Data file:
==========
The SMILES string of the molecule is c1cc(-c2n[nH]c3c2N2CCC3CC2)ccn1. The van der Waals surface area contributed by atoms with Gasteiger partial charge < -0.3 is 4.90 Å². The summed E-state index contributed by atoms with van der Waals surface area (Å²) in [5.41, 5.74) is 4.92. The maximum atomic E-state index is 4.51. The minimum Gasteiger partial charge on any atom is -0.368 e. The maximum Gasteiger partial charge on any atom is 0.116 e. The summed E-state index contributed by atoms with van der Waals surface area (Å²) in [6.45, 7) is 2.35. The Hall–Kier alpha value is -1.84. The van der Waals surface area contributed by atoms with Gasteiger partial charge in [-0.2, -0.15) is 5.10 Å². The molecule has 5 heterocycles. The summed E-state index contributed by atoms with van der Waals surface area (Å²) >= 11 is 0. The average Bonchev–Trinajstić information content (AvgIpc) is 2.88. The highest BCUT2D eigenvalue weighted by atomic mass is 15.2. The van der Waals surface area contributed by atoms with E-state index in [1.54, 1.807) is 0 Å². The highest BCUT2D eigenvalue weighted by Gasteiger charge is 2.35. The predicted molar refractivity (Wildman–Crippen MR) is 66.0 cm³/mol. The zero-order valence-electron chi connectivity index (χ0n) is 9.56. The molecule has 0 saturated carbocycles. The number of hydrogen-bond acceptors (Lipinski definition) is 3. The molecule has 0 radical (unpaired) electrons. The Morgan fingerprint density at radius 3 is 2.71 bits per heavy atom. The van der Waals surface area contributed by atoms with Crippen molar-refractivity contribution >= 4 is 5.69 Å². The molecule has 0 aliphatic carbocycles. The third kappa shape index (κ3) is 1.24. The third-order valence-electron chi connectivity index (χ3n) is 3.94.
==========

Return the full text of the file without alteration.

The SMILES string of the molecule is c1cc(-c2n[nH]c3c2N2CCC3CC2)ccn1. The van der Waals surface area contributed by atoms with Gasteiger partial charge < -0.3 is 4.90 Å². The summed E-state index contributed by atoms with van der Waals surface area (Å²) in [5.41, 5.74) is 4.92. The maximum atomic E-state index is 4.51. The minimum Gasteiger partial charge on any atom is -0.368 e. The maximum Gasteiger partial charge on any atom is 0.116 e. The summed E-state index contributed by atoms with van der Waals surface area (Å²) in [6.45, 7) is 2.35. The Hall–Kier alpha value is -1.84. The van der Waals surface area contributed by atoms with Gasteiger partial charge in [-0.2, -0.15) is 5.10 Å². The molecule has 5 heterocycles. The summed E-state index contributed by atoms with van der Waals surface area (Å²) >= 11 is 0. The average Bonchev–Trinajstić information content (AvgIpc) is 2.88. The highest BCUT2D eigenvalue weighted by atomic mass is 15.2. The van der Waals surface area contributed by atoms with E-state index in [1.54, 1.807) is 0 Å². The highest BCUT2D eigenvalue weighted by Gasteiger charge is 2.35. The predicted molar refractivity (Wildman–Crippen MR) is 66.0 cm³/mol. The zero-order valence-electron chi connectivity index (χ0n) is 9.56. The molecule has 0 saturated carbocycles. The number of hydrogen-bond acceptors (Lipinski definition) is 3. The molecule has 0 radical (unpaired) electrons. The Morgan fingerprint density at radius 3 is 2.71 bits per heavy atom. The van der Waals surface area contributed by atoms with Crippen molar-refractivity contribution >= 4 is 5.69 Å². The molecule has 0 aliphatic carbocycles. The third kappa shape index (κ3) is 1.24. The third-order valence-electron chi connectivity index (χ3n) is 3.94.